A purchase of Santa Catalina island was funded by the profits of his chewing gum company, William Wrigley, Jr. was born on this date, September 30th, 1861.
From 1919 until Wrigley`s death in 1932, Catalina Island was of great interest to him. Rather than just chewing some Wrigley gum and dreaming, he decided to purchase controlling interest in the Santa Catalina Island Co., which owned the island. Pouring his chewing gum profits and enthusiasm into improving the 76-square-mile island, Wrigley brought new steamships, public utilities, a hotel, casino and extensive plantings of trees, shrubs and flowers to the island.
In 1921, Wrigley built the 9,800-square-foot main house and 2,800-square- foot servants` wing on top of Mt. Ada, which was named after his wife. A modest little abode which stands today. There, from his den, Wrigley reportedly watched the Cubs in spring training in the canyon below. There is no report on what the Cubs players thought about conducting their training on a remote island rather than on the mainland. It is a lot easier to keep one’s mind on the game when it is the “only game in town.”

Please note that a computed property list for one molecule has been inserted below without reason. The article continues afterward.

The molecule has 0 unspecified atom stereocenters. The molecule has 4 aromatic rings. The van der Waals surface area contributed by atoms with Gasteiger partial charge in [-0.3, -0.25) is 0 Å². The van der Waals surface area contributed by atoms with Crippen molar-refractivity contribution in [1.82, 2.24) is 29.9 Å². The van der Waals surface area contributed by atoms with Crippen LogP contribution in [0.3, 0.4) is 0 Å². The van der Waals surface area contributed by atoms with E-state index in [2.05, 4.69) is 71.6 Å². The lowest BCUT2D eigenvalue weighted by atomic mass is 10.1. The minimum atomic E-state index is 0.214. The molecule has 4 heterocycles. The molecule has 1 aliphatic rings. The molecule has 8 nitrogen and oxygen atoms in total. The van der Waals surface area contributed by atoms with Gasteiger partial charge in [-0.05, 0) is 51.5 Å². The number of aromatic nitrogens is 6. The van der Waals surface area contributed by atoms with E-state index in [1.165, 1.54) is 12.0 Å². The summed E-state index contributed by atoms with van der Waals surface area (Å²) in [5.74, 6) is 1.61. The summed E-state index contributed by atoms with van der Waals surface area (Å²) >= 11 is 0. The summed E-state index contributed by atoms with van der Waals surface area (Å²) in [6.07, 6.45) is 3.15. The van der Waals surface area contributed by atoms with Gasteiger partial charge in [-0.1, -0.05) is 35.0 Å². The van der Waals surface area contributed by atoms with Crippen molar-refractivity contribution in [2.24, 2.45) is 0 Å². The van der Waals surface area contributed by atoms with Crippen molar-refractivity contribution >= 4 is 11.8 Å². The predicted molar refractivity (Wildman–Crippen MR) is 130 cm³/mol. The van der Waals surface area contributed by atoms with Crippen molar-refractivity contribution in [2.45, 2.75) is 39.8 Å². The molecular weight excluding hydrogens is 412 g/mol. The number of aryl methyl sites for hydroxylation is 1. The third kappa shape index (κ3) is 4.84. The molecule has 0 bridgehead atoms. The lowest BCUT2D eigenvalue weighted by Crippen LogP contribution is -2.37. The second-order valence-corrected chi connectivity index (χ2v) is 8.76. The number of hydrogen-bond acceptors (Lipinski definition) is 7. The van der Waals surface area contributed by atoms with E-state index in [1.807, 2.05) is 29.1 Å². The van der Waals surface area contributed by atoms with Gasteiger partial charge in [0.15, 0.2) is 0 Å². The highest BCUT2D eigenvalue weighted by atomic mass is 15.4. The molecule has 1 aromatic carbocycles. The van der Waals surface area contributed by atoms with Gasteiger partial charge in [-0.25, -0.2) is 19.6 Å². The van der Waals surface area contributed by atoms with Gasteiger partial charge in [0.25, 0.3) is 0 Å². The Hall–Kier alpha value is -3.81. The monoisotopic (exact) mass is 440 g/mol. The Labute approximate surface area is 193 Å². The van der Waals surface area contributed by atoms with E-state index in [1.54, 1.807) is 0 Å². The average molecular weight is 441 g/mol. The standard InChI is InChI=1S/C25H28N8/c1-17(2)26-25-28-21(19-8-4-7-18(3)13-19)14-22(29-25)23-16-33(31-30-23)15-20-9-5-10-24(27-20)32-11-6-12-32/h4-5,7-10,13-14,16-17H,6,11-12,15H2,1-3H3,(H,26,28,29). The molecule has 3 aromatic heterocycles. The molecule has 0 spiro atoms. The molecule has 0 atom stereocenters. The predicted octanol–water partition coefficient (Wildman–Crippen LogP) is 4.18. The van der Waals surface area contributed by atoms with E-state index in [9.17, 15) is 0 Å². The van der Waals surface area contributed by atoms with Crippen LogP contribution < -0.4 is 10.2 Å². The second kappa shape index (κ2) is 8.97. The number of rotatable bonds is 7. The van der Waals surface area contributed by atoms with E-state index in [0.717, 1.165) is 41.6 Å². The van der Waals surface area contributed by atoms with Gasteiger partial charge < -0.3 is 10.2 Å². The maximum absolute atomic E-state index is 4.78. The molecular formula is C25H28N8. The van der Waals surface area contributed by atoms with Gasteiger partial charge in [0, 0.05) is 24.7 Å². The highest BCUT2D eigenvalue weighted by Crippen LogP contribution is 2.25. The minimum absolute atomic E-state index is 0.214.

Much of what Wrigley built during his lifetime has become intricately entwined with the island’s culture: the Catalina Island Casino is recognized around the world as an Island icon; the Catalina Country Club, initially the clubhouse for Wrigley’s Chicago Cubs, has seen millions of visitors over the years and Mt. Ada, the home Wrigley built, continues to perch over Avalon and today welcomes hundreds of visitors each year as an exclusive bed and breakfast.
The story of Wrigley and his island off the coast of California is one of chewing gum profits. It proves that while “no man is an island”… it is still possible for a wealthy man to owe one.